Customer experience is the centre-stage of any services business. With the advent of mobility and the ‘internet of things’, banks have woken up to the changes around, and the threat posed by fellow players in other verticals – including telecom and retail – to the way in which banking will be done in the days to come. From the traditional branch banking where new innovations were driven by format and offerings, the investments in channels have significantly moved into the digital world and SOA. Leveraging every digital touch-point of the customer and offering an integrated multi-channel service have emerged to be the key focus areas. This can be observed by the new age innovations in video-banking where the customer could speak to his/her branch or relationship manager over a video call.
Tvideo tellers and atms: who is doing what?
In the US, Pittsburgh-based Dollar Bank has introduced video tellers, with both drive-through and walk-up options, with the teller able to remotely control the machine and guide customers through most branch transactions. A camera transmits the customer’s image to the teller at the bank’s customer service centre in Pittsburgh and that teller’s image is transmitted to the ATM.
Barclays has rolled out the video banking services in the UK for its customers to have a video conversation with their advisors. Emirates NBD became the first bank in the Gulf to introduce videoenabled interactive tellers. It also has an ID scanner and signature pad, allowing customers to withdraw larger amounts of cash than their standard daily ATM limit.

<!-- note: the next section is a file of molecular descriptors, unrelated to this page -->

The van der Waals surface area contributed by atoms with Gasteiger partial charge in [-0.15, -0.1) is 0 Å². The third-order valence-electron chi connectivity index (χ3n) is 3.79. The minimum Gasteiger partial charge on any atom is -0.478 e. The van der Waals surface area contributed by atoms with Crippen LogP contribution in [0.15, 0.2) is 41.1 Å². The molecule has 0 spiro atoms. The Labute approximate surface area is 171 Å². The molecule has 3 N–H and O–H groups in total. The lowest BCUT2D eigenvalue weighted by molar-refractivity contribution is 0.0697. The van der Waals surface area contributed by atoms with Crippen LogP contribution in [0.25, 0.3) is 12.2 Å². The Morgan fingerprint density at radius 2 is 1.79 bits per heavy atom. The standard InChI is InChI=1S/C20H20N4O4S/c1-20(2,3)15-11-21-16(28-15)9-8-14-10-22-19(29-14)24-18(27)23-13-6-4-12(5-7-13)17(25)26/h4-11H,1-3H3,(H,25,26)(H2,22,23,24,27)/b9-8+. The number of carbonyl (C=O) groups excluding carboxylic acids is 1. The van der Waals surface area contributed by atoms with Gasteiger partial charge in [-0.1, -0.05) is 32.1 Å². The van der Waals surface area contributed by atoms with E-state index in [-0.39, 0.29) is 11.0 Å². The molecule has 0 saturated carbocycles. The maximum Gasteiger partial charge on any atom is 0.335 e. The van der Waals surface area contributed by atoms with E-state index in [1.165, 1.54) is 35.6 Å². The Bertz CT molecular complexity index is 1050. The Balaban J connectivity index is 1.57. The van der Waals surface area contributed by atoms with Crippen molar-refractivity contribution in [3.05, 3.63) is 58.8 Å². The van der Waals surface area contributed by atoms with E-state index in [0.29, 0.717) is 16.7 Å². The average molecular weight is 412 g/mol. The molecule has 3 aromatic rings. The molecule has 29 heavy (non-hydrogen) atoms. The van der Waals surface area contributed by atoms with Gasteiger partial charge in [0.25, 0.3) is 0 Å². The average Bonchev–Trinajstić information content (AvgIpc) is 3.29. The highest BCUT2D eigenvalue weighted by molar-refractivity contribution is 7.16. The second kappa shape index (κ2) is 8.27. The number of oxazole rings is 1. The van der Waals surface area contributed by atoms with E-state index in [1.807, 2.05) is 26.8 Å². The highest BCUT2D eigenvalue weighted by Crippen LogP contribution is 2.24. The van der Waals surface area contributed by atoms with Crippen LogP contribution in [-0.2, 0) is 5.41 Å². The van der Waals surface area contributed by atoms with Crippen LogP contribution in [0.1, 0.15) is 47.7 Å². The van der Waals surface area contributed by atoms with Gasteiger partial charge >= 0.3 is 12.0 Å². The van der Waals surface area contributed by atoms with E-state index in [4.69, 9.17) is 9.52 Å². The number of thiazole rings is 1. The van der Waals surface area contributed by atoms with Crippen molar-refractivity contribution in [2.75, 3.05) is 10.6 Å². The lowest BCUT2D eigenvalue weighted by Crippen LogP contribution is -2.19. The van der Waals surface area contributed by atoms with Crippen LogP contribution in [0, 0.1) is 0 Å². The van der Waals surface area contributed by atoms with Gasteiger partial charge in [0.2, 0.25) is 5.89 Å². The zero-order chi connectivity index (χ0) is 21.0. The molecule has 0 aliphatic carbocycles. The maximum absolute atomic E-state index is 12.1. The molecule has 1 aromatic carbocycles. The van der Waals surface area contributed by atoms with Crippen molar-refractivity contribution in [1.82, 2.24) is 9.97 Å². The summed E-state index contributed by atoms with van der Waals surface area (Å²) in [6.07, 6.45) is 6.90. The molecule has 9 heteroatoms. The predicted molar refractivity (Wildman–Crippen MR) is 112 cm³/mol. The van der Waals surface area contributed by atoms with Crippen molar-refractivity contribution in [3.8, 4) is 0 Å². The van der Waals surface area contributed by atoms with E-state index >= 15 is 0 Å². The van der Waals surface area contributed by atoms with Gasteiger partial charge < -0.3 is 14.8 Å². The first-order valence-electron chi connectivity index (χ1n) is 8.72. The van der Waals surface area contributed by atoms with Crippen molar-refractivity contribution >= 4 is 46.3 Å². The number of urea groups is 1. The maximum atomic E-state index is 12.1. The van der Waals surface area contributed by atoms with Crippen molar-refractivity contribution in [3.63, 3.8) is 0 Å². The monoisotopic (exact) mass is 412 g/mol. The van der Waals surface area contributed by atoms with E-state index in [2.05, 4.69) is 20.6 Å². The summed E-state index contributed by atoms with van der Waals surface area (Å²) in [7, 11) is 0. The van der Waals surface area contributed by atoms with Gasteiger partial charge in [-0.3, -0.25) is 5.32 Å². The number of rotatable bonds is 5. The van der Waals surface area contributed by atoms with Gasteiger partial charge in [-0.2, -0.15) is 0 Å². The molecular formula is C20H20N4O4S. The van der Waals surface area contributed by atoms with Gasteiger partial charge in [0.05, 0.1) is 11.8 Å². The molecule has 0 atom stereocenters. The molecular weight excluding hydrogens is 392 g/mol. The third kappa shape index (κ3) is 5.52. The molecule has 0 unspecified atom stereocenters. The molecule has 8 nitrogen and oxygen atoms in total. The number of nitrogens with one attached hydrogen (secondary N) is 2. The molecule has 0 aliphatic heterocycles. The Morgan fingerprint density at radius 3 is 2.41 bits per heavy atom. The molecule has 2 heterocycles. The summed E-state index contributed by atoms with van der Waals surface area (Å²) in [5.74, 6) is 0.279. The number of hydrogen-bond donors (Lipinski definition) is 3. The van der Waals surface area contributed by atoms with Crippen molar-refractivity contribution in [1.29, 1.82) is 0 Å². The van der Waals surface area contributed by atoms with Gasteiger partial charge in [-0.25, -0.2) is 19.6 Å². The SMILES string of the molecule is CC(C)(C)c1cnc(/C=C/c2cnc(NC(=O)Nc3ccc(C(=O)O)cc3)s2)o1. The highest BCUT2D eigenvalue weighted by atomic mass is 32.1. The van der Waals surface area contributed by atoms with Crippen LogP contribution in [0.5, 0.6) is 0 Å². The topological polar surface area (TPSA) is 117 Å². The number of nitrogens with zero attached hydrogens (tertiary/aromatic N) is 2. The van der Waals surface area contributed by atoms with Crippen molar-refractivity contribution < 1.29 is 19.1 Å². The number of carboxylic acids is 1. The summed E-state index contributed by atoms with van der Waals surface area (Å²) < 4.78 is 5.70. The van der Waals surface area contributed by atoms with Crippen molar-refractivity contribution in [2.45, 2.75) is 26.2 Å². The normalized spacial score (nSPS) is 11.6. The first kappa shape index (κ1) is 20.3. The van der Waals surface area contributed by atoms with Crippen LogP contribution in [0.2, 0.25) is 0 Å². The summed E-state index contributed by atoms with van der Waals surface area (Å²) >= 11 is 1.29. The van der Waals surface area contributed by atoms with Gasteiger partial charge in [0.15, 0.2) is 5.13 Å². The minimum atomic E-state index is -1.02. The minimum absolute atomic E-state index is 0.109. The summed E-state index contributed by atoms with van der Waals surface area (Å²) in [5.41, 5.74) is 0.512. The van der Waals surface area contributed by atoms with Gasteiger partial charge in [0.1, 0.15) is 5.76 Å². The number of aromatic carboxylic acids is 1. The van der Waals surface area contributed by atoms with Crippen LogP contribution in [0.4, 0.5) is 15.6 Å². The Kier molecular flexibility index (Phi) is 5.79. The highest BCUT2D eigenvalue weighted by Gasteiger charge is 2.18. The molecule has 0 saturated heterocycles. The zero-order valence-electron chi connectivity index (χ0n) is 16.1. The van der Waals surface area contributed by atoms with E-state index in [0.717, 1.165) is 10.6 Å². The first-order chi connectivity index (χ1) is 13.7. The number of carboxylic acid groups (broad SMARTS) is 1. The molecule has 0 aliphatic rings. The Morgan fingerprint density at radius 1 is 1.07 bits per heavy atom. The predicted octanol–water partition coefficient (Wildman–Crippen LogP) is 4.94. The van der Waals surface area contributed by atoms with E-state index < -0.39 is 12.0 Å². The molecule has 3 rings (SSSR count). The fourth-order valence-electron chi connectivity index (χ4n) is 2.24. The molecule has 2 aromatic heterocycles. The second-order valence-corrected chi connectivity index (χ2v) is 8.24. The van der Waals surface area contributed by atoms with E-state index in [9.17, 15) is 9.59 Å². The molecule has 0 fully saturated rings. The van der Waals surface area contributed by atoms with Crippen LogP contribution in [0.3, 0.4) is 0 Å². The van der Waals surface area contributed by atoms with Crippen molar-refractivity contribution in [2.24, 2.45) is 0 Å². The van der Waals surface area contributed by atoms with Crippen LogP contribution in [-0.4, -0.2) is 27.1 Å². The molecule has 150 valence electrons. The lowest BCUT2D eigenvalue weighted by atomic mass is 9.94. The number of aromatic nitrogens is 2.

ICICI Bank in India has launched a service for non-resident Indian customers to reach their customer care representatives from anywhere in the world over their smartphone.
Bank Audi in Lebanon has launched the country’s first interactive teller that allows a customer to conduct transactions over a live yet remote teller at an ATM. Odeabank, which is Bank Audi’s subsidiary and the first bank to be granted a licence in Turkey in the last 15 years, is also preparing its digital offering, including the latest in-branch technology, mobile electronic signatures and interactive video.
Another enabler is the tablet, which allows in-branch staff to come out from behind the counters and interact with customers, bringing improved service and the chance to cross-market. Those tablets can control the ATMs, so staff can guide customers through their transactions. Khaleeji Commercial Bank, for example, has recently introduced this in Bahrain, which has been well received by its customers.
The adoption and adaptability of these customer touch-points will eventually evolve across the three stages of presence, interaction and transaction. It is a clear trend that banks are prepared to make heavy investments to have a strong channels framework